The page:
Talk about great theatre. If only the rest of the show could match that last 45 minutes, it would be nothing short of a miraculous. But fortunately for the audience, just like Celie herself, the show’s indomitable spirit wins the day.

This is Steve On Broadway (SOB).

Click here for tickets.
Related Stories:
Curse Of The Understudy - Part III (July 23, 2007)
Winter Blues For Color Purple (February 5, 2007)
The Tonys: If I Could Vote...for Best Musical (May 31, 2006)

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3 Comments:

At 12 August, 2007, Anonymous Esther said...

I've been thinking back on all the plays and musicals I've seen this year, and one thing that strikes me is how many of them involve a transformative journey on the part of a main character. Sometimes it's over the course of a night, sometimes it's decades-long. Some end tragically, and some happily.

But few affected me as deeply, as emotionally as Celie's story in The Color Purple. She comes from the lowest, most horrible place, a Dickensian childhood filled with abuse and deprivation. Yet she keeps going, never losing her faith, never losing hope that there's a better future around the corner.

I read the book and saw the movie years ago, but I didn't really remember much from either one, except that Celie was treated horribly and the book ended with a big picnic. But I'd forgotten most of the details, and I'm glad I did. It made the show, and especially the ending, much more powerful. And the ending is magnificent, with one little touch that I will never forget. For me, that's when the tears really started flowing.

I definitely agree with you about the wonderful cast, especially Saycon Sengbloh. She will always be my Celie. And NaTasha Yvette Williams as Sofia, wow. One scene between the two of them was so vivid, so real, that I felt a little nauseous.

I also agree with you about the pacing - things do seem to move pretty fast, especially in the first act. And the scene in Africa does kind of impede the flow of Celie's story.

But the music is beautiful. I'm still listening to it and gaining a deeper appreciation for it all the time. There's a sentence in the liner notes that says "Music is the best way we have to express our joy as human beings," and the music definitely expresses much joy and much sorrow.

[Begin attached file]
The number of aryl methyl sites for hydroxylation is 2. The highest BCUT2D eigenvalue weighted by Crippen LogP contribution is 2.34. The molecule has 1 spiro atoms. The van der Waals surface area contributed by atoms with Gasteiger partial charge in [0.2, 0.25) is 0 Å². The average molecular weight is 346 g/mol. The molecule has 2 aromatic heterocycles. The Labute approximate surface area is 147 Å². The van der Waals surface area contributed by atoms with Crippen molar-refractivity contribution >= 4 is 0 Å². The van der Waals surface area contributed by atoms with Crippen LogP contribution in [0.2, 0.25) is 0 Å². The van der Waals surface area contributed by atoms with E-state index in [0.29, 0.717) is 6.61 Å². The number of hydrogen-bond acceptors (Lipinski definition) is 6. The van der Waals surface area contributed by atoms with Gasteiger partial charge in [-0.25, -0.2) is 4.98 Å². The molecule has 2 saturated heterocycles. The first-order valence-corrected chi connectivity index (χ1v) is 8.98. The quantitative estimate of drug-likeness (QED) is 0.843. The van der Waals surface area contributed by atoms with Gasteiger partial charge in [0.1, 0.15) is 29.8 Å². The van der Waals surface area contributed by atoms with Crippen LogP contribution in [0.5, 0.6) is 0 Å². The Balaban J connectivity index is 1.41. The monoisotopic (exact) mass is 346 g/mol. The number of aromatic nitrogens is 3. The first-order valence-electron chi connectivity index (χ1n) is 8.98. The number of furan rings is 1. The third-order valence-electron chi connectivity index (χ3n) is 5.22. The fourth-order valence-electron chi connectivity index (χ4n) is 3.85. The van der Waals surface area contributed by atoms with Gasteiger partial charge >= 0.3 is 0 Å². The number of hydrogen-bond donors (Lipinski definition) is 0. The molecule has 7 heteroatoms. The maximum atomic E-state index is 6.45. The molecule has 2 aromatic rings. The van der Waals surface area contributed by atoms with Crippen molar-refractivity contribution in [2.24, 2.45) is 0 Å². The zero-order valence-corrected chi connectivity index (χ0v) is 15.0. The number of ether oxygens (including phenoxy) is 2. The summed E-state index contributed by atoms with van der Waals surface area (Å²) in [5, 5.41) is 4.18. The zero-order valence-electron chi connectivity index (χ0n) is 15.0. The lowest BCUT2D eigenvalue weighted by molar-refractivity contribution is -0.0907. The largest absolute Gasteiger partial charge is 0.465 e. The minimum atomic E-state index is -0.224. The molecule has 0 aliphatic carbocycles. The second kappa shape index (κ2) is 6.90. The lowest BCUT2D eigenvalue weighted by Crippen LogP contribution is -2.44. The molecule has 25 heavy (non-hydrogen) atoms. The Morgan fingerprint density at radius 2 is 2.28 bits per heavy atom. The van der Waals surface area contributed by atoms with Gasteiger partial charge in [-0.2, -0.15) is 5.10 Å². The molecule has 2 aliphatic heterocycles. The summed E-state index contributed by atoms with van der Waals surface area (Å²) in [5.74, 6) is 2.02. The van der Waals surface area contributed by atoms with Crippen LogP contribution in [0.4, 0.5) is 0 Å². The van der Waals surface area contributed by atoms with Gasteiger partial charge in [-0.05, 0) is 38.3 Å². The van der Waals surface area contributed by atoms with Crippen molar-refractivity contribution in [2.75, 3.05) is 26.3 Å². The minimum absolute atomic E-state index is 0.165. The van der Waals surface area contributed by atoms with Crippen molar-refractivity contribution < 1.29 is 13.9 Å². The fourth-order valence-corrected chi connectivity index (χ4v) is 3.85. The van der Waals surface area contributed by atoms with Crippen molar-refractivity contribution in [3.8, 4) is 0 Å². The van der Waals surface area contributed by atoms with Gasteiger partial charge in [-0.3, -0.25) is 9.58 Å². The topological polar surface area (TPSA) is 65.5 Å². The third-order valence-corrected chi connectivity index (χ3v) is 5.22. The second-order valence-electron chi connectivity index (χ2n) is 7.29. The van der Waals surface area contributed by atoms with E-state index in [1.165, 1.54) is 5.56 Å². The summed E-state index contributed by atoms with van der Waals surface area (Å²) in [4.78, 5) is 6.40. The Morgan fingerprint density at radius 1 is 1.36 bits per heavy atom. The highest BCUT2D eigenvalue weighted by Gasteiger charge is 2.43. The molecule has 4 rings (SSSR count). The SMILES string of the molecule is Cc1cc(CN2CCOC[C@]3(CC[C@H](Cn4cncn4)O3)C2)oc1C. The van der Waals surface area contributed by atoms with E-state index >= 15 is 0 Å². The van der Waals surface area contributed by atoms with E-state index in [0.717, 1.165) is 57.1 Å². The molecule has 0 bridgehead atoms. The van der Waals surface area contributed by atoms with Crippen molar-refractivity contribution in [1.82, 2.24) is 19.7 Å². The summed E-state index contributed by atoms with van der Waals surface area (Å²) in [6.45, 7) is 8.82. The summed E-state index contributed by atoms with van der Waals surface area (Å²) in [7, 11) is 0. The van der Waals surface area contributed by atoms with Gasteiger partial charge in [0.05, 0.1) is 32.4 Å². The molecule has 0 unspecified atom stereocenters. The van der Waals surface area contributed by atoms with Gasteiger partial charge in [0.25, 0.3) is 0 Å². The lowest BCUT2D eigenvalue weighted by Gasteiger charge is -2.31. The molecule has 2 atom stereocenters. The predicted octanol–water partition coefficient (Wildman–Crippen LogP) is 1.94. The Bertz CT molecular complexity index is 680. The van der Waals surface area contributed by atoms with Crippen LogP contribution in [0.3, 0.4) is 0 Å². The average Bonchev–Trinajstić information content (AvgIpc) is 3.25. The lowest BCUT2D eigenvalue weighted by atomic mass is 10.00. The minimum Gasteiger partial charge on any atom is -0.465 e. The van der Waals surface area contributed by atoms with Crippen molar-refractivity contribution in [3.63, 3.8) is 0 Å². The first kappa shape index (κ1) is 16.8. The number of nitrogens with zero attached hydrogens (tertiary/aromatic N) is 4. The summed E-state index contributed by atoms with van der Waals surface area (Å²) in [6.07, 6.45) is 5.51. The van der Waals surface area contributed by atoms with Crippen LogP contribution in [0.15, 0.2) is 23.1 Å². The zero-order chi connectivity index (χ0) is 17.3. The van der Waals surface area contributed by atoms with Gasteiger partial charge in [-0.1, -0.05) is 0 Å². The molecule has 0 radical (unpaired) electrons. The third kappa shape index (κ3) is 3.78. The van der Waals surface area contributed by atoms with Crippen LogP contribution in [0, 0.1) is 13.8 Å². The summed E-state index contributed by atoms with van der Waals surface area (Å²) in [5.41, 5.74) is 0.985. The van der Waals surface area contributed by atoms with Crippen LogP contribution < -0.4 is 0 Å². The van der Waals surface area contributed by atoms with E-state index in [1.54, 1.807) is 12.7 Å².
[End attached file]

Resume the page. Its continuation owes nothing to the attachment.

My life experience is obviously very different from Celie's, yet by the end of The Color Purple, I knew so much about her world. I truly felt like I had witnessed a transformation both in time and in circumstance. Her story resonated with me more deeply than other shows I've seen that, on the face of it, you might think I'd identify with more. It's really an unforgettable story.

This may be a bit of a leap, but I've also been thinking of two other musicals in connection with The Color Purple. The story of a community united by faith and culture and facing a hostile outside world reminds me a little bit of Fiddler on the Roof. The way Celie is treated, how she is seen as ugly and unworthy, and the strong bond of friendship that she develops reminds me a little of Wicked. (And the only other time I've cried in the theater this year was at Wicked, during "For Good.")

Talk about great theatre, indeed.

 
At 14 August, 2007, Blogger Steve On Broadway (SOB) said...

Esther, What made this show especially gratifying to me is that we saw it together.

Hope you don't mind my sharing with the world, but thanks to this site, you've become a cherished friend and sister. Independently, we bought tickets to see this show and by some amazing twist of fate, our seats landed right next to each other. How fortunate was I to be able to share this show, our first with each other, with you by my side.

It was meant to be, and for that reason alone (if for no other), I'm glad I revisited The Color Purple!

 
At 14 August, 2007, Anonymous Esther said...

Steve, of course I don't mind! I'm so proud and so happy to be your sister and your friend and I want everyone to know it!

I was so thrilled to be by your side, and I can't believe I even suggested that we see something else when "you know who" was out. We were obviously meant to see The Color Purple together.

So thank-you Saycon Sengbloh for a wonderful, memorable performance. I think this experience proves that you should always give an understudy a chance.

Thank-you Steve, for your friendship and for being so enthusiastic about the theatre that you made me want to start going regularly. And I think it's also a testament to the power of the theatre that we could both be so moved by Celie's story.